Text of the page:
SAU CFDD
Oct 242013
 

By Celine Klosterman

Students paint miniature pumpkins during after-school care at Seton Catholic School in Ottumwa.

OTTUMWA — Kristi Glosser’s daughters and Nicole Banner’s son aren’t happy if their moms pick them up early from the new after-school program at Seton Catholic School.
“They just have so much fun,” Glosser said of her twin 6-year-olds, Autumn and Gracie. “The staff there is amazing. I think the kids feel like it’s an extension of their family.”
The children are among 22 preK-5 students enrolled in after-school care this fall, following a trial run of the program that Seton launched for about eight students last spring.
“We had noticed that there were a lot of kids with nowhere to go at the end of the day,” Principal Julie Gentz said. “Parents were struggling to find a place for their child to stay while they were still at work and school was out. The public school has a program called Part-Time Youth Care (PTYC), and we had some students going there.”
So Seton, which has 80 preschoolers and 60 K-5 students, hired two associates and a director for its own after-school care. The program received a $20,000 grant from the Ottumwa Regional Legacy Foundation. Several chain retail stores and parents donated money, too. The program, open until 6 p.m. weekdays, costs about $6.50 per day.
“All but one of our students who went to PTYC last year now go to our after-school program,” Gentz said.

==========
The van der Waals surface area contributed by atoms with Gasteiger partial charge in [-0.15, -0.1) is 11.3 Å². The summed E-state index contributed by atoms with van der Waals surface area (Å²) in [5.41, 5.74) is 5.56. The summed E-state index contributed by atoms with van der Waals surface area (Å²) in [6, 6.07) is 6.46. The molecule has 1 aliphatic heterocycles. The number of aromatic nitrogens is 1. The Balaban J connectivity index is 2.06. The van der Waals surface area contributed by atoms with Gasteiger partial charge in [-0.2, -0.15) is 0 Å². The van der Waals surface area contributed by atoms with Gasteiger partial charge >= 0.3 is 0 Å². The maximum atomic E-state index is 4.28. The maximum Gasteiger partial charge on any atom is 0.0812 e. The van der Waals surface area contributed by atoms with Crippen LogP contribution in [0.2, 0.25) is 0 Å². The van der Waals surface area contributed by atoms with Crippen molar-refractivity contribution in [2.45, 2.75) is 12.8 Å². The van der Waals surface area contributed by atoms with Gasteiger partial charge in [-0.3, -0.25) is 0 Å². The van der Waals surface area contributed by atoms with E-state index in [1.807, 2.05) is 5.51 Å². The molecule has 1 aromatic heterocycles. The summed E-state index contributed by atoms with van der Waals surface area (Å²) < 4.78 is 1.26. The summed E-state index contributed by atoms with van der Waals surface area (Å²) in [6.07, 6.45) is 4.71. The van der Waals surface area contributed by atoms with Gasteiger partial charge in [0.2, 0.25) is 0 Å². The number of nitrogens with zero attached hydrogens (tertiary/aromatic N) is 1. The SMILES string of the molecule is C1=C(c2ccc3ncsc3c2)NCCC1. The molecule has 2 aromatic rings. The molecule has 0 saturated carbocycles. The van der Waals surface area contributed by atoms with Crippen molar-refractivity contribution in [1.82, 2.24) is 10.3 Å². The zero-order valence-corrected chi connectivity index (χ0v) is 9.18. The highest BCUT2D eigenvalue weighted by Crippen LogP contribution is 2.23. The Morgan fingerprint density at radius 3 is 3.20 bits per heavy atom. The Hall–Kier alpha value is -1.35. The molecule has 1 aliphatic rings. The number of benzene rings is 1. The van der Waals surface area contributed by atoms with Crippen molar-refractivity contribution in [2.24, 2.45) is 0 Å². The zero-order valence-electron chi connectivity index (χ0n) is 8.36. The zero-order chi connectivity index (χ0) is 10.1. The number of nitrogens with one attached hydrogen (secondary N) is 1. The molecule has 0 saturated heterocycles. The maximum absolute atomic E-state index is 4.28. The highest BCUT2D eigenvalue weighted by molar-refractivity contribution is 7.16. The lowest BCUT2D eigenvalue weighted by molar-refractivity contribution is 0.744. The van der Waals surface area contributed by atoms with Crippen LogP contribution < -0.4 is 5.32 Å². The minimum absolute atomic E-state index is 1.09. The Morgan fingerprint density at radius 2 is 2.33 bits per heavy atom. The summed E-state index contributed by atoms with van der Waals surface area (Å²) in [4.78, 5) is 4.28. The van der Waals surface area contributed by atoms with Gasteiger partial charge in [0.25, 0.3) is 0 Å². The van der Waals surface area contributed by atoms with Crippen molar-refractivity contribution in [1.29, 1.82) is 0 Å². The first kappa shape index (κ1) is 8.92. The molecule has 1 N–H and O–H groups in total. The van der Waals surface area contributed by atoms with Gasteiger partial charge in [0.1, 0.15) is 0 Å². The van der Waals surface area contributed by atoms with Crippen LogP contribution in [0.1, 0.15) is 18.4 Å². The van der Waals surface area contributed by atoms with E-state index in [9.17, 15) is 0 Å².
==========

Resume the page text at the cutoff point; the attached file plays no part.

“Being a kid in school can be hard work, and coming to after-school care from those long days of leaning and social interaction can be overwhelming,” said Francesca Djordjevich, director of Seton’s program. “So we provide an atmosphere where kids can have old-fashioned play time, have quiet time, and learn through arts and games to keep their brains moving.”
Banner, a member of St. Patrick Church in Ottumwa, said Seton’s offerings are more comprehensive and engaging than what her 5-year-old son, Colton, encountered in a daycare setting last year. “It’s like a night and day difference. Before, it was a chore to get him out of bed and ready to go in the morning. Now, as soon as I turn that light on, he’s ready to go.
“He gets mad if I pick him up early,” she added with a laugh.
Glosser appreciates that the program sets aside time for students to do homework. After arriving home on weekdays last year, the family had little energy to tackle school assignments, she said. In after-school care, staffers can help students complete their work before the children leave.
The program “has been so positive,” she said.
For more information, call Seton at (641) 682-8826.

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